A new study finds climate change impacts terrorist activity. 

Dr Jared Dmello from the University of Adelaide has unveiled a startling connection between climate change and shifts in terrorist activities in India. 

New research, focusing on the period from 1998 to 2017, reveals how changing climatological variables like temperature, precipitation, and elevation are influencing the patterns of extremism.

The study, published in the Journal of Applied Security Research, found that extreme weather conditions, driven by global warming, are forcing terrorist groups to relocate. 

Urban centres, previously not considered prime targets or bases due to their climatic stability, are now seeing an increase in terrorist activities as rural and remote areas become uninhabitable. 

“Urban centres have increasingly grown in population density, particularly in spaces with favourable climates, and some of the more remote areas once used by extremists have experienced such increasingly dynamic climates that they are no longer fit for human habitation,” Dr Dmello says.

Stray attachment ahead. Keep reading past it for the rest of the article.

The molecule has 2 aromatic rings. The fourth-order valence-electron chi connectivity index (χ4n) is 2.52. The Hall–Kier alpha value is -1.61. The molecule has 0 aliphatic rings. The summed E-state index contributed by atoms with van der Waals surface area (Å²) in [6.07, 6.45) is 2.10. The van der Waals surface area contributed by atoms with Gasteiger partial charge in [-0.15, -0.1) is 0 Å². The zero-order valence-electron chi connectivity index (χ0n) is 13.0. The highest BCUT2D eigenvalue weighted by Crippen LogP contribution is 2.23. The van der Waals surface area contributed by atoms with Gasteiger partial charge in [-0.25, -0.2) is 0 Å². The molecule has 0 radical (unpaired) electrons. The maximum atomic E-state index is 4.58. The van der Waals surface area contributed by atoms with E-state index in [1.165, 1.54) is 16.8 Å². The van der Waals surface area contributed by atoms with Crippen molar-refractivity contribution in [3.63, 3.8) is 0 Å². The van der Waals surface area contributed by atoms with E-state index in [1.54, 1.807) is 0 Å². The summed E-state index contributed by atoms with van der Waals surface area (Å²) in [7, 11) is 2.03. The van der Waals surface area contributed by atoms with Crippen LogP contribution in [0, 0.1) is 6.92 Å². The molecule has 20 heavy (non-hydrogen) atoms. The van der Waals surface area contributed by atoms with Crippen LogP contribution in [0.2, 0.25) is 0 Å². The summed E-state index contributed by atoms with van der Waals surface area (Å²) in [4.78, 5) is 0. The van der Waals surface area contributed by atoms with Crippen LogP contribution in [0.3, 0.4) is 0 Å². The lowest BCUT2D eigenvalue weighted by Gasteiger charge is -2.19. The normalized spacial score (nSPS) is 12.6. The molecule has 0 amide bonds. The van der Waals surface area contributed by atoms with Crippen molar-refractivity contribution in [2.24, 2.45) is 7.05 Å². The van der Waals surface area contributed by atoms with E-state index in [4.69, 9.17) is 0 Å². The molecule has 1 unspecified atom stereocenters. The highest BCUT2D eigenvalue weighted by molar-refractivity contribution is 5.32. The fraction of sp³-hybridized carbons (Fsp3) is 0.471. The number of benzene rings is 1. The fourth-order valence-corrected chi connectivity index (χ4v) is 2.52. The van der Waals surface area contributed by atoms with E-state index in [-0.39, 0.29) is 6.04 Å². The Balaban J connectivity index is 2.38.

This shift is not just about location; it is also about timing. 

The study highlights how the timing of terrorist activities has become increasingly seasonal, correlating with the intensity of climatic changes. 

“This research shows that stopping the damaging effects of climate change is not just an environmental issue but one that is directly tied to national security and defence,” Dr Dmello said.

The study offers a new lens through which to view both climate change and terrorism, calling for a holistic approach to national security that considers environmental sustainability as a foundational element. 

“While terrorism and violent extremism manifests differently in Australia, with far lower levels of attacks than India, radicalisation is still a salient challenge here and one that the Australian Government has established as a national priority,” says Dr Dmello.

“To effectively mitigate radicalisation, other critical issues, such as homelessness, food insecurity, water and energy crises, and enhanced social equity, are essential for ensuring a more secure space for us all.”